US and Israel skirted around admitting that direct Israel-Palestinian dialogue had foundered after 26 days Sunday, Sept. 26, as Israel's 10-month moratorium on settlement construction on the West Bank expired. American spokesmen commented that with the resumption of building, a one-year clock had begun ticking for a peace accord. Even Mahmoud Abbas, who staged a walkout over Israel's refusal to extend the building freeze, did not admit to the breakdown. He left this task to Arab League Secretary Amr Mousa of Egypt and his own Fatah party, whom he said he would consult, although they were against the talks from the first.
These talks, such as they were, generated three important Middle East developments – none of them conducting to the comprehensive peace the Obama administration has been striving for: Hamas is preparing to go to the next, expanded phase of its terror campaign which has already claimed four Israel lives; Egypt and Syria are patching up their quarrel and the two terrorist organizations, Hamas and Hizballah, are crowing.
Fatah officials and the Egyptian Arab League secretary put all the blame for the talks collapsing on the Netanyahu government's refusal to extend the West Bank building freeze.
Defense minister Ehud Barak spoke of a 50-50 chance of a deal on the settlements and Prime Minister Binyamin Netanyahu called on the settlers to exercise restraint.
Otherwise there is no indication of Israel's next step on this issue – any more than on Iran's nuclear weapons drive and the Hizballah buildup. debkafile reports that the Netanyahu government and the Obama administration have reached secret regional understandings that include a partial moratorium allowing for new construction in certain places.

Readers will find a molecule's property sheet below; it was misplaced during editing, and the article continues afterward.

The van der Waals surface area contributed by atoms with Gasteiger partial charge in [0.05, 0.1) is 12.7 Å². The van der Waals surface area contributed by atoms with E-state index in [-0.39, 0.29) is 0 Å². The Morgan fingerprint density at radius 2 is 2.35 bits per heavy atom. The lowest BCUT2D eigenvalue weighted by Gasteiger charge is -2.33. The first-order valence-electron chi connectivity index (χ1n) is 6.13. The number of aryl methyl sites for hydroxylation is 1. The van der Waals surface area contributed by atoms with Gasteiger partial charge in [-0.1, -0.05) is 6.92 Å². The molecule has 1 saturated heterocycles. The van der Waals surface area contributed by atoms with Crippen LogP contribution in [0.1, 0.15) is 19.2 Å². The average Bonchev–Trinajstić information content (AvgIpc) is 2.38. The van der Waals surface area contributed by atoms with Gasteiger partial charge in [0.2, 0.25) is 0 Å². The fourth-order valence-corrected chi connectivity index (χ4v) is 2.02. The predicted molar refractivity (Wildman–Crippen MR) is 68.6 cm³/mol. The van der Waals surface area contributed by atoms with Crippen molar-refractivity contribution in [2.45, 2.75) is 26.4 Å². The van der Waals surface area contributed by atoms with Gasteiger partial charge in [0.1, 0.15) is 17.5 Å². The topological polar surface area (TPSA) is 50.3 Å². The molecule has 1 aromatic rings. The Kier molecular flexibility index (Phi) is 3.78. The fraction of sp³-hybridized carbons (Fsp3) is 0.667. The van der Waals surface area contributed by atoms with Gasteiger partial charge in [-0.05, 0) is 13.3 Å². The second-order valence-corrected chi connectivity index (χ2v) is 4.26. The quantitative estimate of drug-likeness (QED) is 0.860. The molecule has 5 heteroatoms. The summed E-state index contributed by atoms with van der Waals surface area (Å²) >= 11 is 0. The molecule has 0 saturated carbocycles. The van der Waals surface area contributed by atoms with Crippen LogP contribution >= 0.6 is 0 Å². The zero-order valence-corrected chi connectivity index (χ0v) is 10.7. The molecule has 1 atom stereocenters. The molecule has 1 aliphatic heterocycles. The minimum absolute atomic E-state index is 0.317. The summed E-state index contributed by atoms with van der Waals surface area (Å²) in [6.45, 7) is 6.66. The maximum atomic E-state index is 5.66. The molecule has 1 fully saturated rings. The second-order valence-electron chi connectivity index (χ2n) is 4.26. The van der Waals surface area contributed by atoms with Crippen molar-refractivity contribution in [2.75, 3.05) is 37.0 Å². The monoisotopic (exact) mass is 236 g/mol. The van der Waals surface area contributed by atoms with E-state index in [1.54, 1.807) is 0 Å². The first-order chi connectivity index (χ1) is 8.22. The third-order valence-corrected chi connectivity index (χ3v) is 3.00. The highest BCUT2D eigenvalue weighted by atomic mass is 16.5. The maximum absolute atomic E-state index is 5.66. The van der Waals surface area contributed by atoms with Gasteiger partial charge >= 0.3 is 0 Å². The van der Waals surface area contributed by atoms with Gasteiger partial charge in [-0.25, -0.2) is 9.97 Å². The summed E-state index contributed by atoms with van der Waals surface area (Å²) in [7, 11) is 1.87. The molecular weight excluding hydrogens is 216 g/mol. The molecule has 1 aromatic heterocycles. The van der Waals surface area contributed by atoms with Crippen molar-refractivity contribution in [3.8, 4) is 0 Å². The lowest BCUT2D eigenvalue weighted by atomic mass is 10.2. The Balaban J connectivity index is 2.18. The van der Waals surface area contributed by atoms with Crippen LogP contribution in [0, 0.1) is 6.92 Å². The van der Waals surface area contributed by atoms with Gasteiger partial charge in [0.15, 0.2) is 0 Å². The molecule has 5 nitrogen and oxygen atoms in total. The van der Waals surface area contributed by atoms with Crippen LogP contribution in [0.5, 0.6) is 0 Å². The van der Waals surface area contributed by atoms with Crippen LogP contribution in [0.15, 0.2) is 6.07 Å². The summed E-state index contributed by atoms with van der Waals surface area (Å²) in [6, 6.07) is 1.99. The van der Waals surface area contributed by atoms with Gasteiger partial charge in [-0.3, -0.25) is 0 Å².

Jerusalem expects Washington to lean hard on the Palestinians and their Arab allies to leave the door open for talks to resume within the space of the coming critical year.
Binyamin Netanyahu's opponents claim that the US is squeezing him hard to give in to Mahmoud Abbas' ultimatum, a claim debkafile's Washington sources say is completely unfounded. On the contrary, the White House and the Prime Minister's office are of one mind that so long as the Palestinian leader holds to his demand for a total standstill on building on the West Bank and Jerusalem for the duration of negotiations, Netanyahu is entitled to stay quiet on his intentions either way.
The breakdown of the talks was widely predicted by every seasoned Middle East hand. Many political observers therefore wonder: What was the point of filling the air waves for 26 days with the extravagantly upbeat phrases heard from Barack Obama, Hillary Clinton, Binyamin Netanyahu and Ehud Barak calling the process "a historic opportunity for peace in the region?" The letdown was inevitable and leaves none of them looking good.
Perhaps the last word has not been said. Washington may go back for another try to restart the talks in a few weeks or months, but the process has already had a negative impact in the region, hardening the moderates and strengthening the rejectionists:
1. Israel is bracing for a fresh round of terror in the light of Hamas threats;
2. The feuding Fatah and Hamas are talking again, a process that will force Mahmoud Abbas into continuing to harden his posture;
3. Egypt and Israel have drawn apart on the Palestinian issue;
4. Cairo and Damascus have begun talks to bury the hatchet.
All four developments are a triumph for the Middle East radical camp and strengthen the hands of Hizballah and Hamas.